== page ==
Jang Hyuk says "The Slave Hunters" is a story about Lee Dae-gil growing up
"I would have something to say if it was about martial arts..." said Jang Hyuk before the interview, as if he were an action star who was in love with martial arts. But by the time the interview ended, I found out that to Jang Hyuk, talking about martial arts meant that he would talk about everything -- his acting and his life. Like a martial arts master finds enlightenment through martial arts, Jang Hyuk was devoting himself to his life through acting. He understands his character by melting martial arts into the acting, and reflects upon his life by analyzing the character. For Jang Hyuk to play Dae-gil in the KBS TV series "The Slave Hunters", it means the same as that he will pour out all of his life. See what and how much enlightenment he has gained from portraying Dae-gil.
10: How did you feel when you first got the script for "The Slave Hunters"?
Jang Hyuk (Jang): I think the boundary between genres is becoming more vague. If you look at a film like "District 9", there are elements of science fiction, action, melodrama and political satire in a single movie. I think that visuals, structure and perspective are more important than genre nowadays. And I thought the same with "Hunters." In typical television dramas, the main characters lead the show while the supporting actors are in the background. But in "Hunters", it seemed that each character had a story of his own, like in the [U.S. TV series] "Band of Brothers". And the show would be telling Dae-gil's story in one setting but another story would be developing in another setting with the perspective on it changing depending on the character who was telling it. The plot develops on similar stories, just from different perspectives, so I thought it was a drama where everyone is a main character as well as a supporting character.
10: That's why it seems "Hunters" is about what goes on in their world, rather than telling a story about a single character.
Jang: That's why I personally hope there will be a documentary-style show attached to the end of "Hunters" to objectify that world. The show started off subjectively by telling the story from a certain character's perspective but it would end objectively by showing the world as it really is. I personally like the film "Hwang San Bul" where the merchants and kings spoke different dialects depending on where they lived. The film showed something that existing traditional stories hadn't shown before by simply changing the perspectives. I think "Hunters" is like that too.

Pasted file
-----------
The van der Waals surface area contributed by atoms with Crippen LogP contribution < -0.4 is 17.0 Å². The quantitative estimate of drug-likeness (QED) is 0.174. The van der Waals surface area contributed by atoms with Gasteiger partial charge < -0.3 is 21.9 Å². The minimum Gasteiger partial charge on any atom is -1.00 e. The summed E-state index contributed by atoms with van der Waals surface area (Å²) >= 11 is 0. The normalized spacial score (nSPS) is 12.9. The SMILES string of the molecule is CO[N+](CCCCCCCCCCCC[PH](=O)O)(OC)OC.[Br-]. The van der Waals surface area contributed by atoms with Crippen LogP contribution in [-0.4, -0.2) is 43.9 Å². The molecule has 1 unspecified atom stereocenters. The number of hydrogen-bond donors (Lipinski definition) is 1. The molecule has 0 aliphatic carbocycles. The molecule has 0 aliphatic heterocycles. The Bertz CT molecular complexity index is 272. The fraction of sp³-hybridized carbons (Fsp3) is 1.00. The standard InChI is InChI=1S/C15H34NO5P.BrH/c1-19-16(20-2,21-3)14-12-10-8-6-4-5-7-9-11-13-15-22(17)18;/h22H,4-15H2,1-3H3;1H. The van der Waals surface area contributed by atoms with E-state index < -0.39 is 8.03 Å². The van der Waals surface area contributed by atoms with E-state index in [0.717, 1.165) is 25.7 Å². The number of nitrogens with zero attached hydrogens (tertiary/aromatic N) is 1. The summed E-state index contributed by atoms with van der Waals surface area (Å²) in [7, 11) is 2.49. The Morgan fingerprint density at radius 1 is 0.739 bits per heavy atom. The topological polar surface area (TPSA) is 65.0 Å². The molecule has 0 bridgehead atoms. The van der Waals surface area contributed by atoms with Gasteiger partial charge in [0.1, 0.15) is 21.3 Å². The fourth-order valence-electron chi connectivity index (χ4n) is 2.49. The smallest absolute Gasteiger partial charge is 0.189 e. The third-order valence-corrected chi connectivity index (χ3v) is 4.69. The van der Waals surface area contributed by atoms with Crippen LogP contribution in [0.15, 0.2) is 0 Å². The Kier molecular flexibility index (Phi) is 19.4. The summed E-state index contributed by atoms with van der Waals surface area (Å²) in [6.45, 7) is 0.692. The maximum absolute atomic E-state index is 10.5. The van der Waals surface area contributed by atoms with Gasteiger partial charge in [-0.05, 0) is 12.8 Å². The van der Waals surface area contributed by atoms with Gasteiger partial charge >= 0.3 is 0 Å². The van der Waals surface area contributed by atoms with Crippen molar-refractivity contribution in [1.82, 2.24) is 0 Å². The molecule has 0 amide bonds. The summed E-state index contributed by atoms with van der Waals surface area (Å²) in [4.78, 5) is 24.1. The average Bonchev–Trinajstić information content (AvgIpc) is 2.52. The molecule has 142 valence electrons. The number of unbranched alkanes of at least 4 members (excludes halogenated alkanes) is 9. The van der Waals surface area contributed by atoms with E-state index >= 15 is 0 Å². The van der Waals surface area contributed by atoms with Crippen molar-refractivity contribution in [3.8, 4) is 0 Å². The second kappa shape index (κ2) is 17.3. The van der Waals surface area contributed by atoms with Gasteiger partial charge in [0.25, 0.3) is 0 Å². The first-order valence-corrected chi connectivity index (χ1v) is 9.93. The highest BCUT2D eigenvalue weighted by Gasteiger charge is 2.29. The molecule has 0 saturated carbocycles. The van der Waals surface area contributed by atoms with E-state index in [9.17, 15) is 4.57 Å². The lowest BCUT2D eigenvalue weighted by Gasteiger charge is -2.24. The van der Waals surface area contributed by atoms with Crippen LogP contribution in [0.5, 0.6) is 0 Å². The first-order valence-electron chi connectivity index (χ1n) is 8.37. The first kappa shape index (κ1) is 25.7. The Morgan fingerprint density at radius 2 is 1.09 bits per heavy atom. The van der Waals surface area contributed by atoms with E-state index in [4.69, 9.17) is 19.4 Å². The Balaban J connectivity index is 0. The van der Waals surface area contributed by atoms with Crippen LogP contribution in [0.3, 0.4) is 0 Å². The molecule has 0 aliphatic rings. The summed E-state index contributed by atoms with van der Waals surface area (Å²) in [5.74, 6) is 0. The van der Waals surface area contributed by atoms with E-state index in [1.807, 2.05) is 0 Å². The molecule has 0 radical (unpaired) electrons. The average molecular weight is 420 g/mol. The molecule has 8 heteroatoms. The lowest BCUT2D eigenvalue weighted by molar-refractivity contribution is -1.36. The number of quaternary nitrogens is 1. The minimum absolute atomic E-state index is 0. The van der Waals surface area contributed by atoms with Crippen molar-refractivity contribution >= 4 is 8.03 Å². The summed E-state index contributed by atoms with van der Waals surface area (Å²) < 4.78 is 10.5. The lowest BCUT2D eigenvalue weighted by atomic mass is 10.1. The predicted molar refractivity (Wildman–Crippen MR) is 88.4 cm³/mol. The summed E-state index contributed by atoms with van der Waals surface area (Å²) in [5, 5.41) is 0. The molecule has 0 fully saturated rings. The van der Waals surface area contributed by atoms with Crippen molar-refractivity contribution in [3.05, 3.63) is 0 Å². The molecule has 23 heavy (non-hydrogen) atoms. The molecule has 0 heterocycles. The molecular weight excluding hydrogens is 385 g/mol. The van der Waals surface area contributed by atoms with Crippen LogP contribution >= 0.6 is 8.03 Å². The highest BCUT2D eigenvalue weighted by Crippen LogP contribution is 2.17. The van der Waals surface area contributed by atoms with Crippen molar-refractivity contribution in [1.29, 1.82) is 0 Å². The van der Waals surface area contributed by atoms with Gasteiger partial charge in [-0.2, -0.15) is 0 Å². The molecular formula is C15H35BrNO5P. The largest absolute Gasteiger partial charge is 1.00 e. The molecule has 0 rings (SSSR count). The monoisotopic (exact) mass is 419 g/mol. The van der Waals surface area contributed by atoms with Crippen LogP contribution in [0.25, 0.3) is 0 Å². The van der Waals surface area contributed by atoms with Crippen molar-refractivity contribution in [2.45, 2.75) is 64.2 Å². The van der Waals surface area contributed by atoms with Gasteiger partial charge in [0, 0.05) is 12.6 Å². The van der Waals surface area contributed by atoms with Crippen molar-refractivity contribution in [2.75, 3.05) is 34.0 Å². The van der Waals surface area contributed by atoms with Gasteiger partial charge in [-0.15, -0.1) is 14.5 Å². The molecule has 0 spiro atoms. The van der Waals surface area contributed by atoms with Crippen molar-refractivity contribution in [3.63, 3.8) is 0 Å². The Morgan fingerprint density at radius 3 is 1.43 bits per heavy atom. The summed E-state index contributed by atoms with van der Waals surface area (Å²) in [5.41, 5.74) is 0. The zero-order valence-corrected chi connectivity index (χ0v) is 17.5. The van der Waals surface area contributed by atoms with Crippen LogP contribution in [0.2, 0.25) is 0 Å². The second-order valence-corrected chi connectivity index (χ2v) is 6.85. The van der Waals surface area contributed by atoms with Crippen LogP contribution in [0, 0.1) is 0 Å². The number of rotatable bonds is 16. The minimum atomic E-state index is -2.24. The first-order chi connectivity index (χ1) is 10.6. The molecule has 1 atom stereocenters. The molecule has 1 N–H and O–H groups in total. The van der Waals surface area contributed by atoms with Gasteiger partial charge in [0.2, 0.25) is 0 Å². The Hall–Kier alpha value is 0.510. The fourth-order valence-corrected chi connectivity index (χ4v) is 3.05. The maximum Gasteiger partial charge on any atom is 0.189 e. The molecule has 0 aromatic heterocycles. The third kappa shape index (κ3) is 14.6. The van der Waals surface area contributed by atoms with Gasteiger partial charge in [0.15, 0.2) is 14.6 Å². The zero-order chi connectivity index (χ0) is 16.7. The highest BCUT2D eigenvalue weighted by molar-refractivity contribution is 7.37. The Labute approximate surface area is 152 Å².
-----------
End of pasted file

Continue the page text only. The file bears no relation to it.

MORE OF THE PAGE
|Korean actor Jang Hyuk [Lee Jin-hyuk/10Asia]|
Jang: The most important element is the people. I think "Hunters" begins its story by telling how people became influenced by their history and how that history has continued on into the present. In the case of Dae-gil, he could not marry the woman he loved because of the status system, which is also what ruined his family. So after he becomes a slave hunter, he hangs around with the commoners and lowly people like Choi Jang-goon and Wang-son although he was born an aristocrat. So there is no such thing as a good or bad character in "Hunters" because they are all people who have no choice but to follow their circumstances.
Jang: My favorite fictional character is Choi Dae-chi from [1991 MBC epic drama] "Eyes of Dawn" and his life completely changed due to the historical circumstance he was in. If Japan had not annexed Korea, if he had not been drafted to the military, if he had not met Yoon Yeo-ok who was one of the Japanese army's comfort women, he would not have turned into a North Korean partisan. This man has no ideology but he had to belong to some organization while he was alive and happened to gain a following. It is the same with Dae-gil. Tae-ha is fighting for a political cause. And slaves unite and learn the ideology of 'the world of slaves' in order to survive. But slave hunters have no ideology. They live their lives by the day by catching a slave and Dae-gil will keep searching for Eon-nyeon. And he has become an animal-like slave hunter in order to survive and the best one too. He could have gotten stabbed to death in a village somewhere if he hadn't found Eon-nyeon.
10: But Dae-gil is too complex a character to just say that he lives according to the flow of the times. In "Hunters", you could describe Tae-ha as a straight arrow and Wang-son as frivolous, but you can't define Dae-gil with just a couple of words. He is the lowliest of the low yet innocent when it comes to love, and he is imprudent yet also serious.
Jang: Dae-gil was born an aristocrat but lives amongst the commoners so that is why he is a character likely to develop an ideology regarding equality. I play Dae-gil based on this feeling. And Dae-gil has tried his utmost to survive after becoming a commoner. Even the son of the deceased eats food when he gets hungry, so you can only imagine how hard of a time Dae-gil would have. On most days, he would have been making a living while on some days, he could have laughed and talked about the old days. That's why I think Dae-gil's unique characteristics are expressed through my experiences from everyday life and my mentality.
10: And what are those characteristics, do you think?